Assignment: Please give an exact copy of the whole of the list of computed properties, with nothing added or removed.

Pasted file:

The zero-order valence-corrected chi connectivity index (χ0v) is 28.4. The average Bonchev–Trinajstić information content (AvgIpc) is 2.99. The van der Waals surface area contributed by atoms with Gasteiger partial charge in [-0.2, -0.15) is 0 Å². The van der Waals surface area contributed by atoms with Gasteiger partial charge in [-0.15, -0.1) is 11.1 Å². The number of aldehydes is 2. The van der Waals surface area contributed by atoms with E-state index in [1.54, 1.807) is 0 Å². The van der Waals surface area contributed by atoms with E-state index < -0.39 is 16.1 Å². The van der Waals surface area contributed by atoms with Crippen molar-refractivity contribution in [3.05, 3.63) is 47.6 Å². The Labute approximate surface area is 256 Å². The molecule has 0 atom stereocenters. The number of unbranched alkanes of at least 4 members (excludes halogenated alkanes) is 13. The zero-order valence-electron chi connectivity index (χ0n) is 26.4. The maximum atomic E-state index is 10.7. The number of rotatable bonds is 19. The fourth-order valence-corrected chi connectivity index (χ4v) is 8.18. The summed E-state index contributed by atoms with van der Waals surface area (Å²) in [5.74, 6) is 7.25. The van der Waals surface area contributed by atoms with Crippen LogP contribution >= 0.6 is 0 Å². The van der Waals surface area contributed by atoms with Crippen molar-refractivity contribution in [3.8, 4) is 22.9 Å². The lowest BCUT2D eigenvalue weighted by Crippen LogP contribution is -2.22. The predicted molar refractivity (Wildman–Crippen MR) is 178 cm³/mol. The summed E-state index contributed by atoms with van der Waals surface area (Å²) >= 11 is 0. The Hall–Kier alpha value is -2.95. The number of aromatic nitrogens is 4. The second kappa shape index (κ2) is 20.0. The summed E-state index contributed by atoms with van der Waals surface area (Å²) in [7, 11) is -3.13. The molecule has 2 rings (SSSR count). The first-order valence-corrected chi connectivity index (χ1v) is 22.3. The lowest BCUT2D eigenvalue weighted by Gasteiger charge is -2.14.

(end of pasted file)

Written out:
The zero-order valence-corrected chi connectivity index (χ0v) is 28.4. The average Bonchev–Trinajstić information content (AvgIpc) is 2.99. The van der Waals surface area contributed by atoms with Gasteiger partial charge in [-0.2, -0.15) is 0 Å². The van der Waals surface area contributed by atoms with Gasteiger partial charge in [-0.15, -0.1) is 11.1 Å². The number of aldehydes is 2. The van der Waals surface area contributed by atoms with E-state index in [1.54, 1.807) is 0 Å². The van der Waals surface area contributed by atoms with E-state index < -0.39 is 16.1 Å². The van der Waals surface area contributed by atoms with Crippen molar-refractivity contribution in [3.05, 3.63) is 47.6 Å². The Labute approximate surface area is 256 Å². The molecule has 0 atom stereocenters. The number of unbranched alkanes of at least 4 members (excludes halogenated alkanes) is 13. The zero-order valence-electron chi connectivity index (χ0n) is 26.4. The maximum atomic E-state index is 10.7. The number of rotatable bonds is 19. The fourth-order valence-corrected chi connectivity index (χ4v) is 8.18. The summed E-state index contributed by atoms with van der Waals surface area (Å²) in [5.74, 6) is 7.25. The van der Waals surface area contributed by atoms with Crippen LogP contribution >= 0.6 is 0 Å². The van der Waals surface area contributed by atoms with Crippen molar-refractivity contribution in [3.8, 4) is 22.9 Å². The lowest BCUT2D eigenvalue weighted by Crippen LogP contribution is -2.22. The predicted molar refractivity (Wildman–Crippen MR) is 178 cm³/mol. The summed E-state index contributed by atoms with van der Waals surface area (Å²) >= 11 is 0. The Hall–Kier alpha value is -2.95. The number of aromatic nitrogens is 4. The second kappa shape index (κ2) is 20.0. The summed E-state index contributed by atoms with van der Waals surface area (Å²) in [7, 11) is -3.13. The molecule has 2 rings (SSSR count). The first-order valence-corrected chi connectivity index (χ1v) is 22.3. The lowest BCUT2D eigenvalue weighted by Gasteiger charge is -2.14.